I take on clients and projects of all shapes and sizes. Cheap isn’t about the total dollar value, but the amount of work you’re doing in relation to how much the client is willing to pay you to do it. Competitive rates tend to attract a lot of cheapskates, and these guys don’t typically stick around for long. When you consult, finding clients can be difficult, but keeping those clients is an even bigger challenge. I don’t necessarily believe that it always costs more to acquire new clients than it does to retain existing ones, but I can say from personal experience that longer customer life cycles are conducive to consistent growth. Also, cheap clients tend to be very demanding, so in most cases, they require the same amount of work as higher paying clients – sometimes more.

If you don’t believe that you’re worth it, neither will your clients.
As a consultant, your perceived value ultimately depends on how much you value yourself. The clients you get are the clients that you deserve. If you want high-end clients with deep pockets, then stop targeting small businesses that can’t afford you. The consultant/client hiring process should work both ways. Don’t feel obligated to take every client that walks through your door. Instead, only take on the clients that fit what you’re looking for. Once you build up a solid client roster, and you’re satisfied with your client retention rate, you can afford to be a little more selective when hiring clients. This means you’re more likely to get paid what you feel you deserve.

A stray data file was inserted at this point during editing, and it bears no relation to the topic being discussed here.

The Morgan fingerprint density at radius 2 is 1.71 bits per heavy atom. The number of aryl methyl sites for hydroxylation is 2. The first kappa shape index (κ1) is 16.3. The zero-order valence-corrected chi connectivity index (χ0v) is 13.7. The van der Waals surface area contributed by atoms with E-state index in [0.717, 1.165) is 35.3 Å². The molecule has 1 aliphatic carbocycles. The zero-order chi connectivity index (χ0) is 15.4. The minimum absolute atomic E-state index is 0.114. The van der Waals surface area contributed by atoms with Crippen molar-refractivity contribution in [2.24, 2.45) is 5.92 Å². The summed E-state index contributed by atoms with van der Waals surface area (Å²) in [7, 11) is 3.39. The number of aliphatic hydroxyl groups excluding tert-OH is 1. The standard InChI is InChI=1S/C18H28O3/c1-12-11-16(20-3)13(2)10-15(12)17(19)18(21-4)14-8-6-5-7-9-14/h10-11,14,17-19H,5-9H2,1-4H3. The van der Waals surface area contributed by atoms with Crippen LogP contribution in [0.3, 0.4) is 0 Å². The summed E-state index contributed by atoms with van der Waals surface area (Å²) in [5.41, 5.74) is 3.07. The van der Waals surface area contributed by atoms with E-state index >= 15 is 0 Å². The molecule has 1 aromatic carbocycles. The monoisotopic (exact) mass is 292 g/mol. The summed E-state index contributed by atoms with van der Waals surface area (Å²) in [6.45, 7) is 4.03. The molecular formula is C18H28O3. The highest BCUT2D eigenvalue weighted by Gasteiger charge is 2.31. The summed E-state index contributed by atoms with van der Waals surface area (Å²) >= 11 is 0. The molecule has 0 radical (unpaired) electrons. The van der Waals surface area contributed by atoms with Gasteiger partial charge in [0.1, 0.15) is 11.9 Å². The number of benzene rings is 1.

Charging more for your services could boost your credibility.
The cheapest option is rarely the best option. If you position yourself as the most affordable in the industry, you’re basically saying that you’re also the least skilled in the industry. Clients may still choose to work with you, but if a client is just looking for the best deal, you probably don’t want to be working with them in the first place. These are the cheap clients I was talking about before. They suck. You don’t want them. I’ve worked with quite a few clients over the years, and I’ve learned that clients that are willing to pay you what you feel you deserve are worth their weight in gold. Not only are they more receptive to your strategy and suggestions, but they are also more likely to send you referrals.

Never devalue your brand.
If you’re not ready to boost your rates just yet, that’s fine. Just make sure that once you do, you don’t ever look back. If your minimum monthly retainer is $1,000, then stand your ground, and don’t take anything less than $1,000 per month from that point forward. As I mentioned before, small discounts for bulk services or term-based contracts shouldn’t break the bank. But once you figure out how much revenue you need to generate from each client, it’s important that you stick to your guns. Typically clients that nickel and dime you on price will also scrutinize your work, and ask for minute-by-minute breakdowns of how you’re spending your time. As a consultant, you shouldn’t ever be micromanaged. We’re hired guns, we’re not employees. We have a job to do, and if we do it, we get paid, plain and simple. There will always be someone who can do the job for less. It doesn’t mean you need to lower your prices to compete. Instead, focus on building out your skill set, and improving the quality of your work. The rest will come naturally.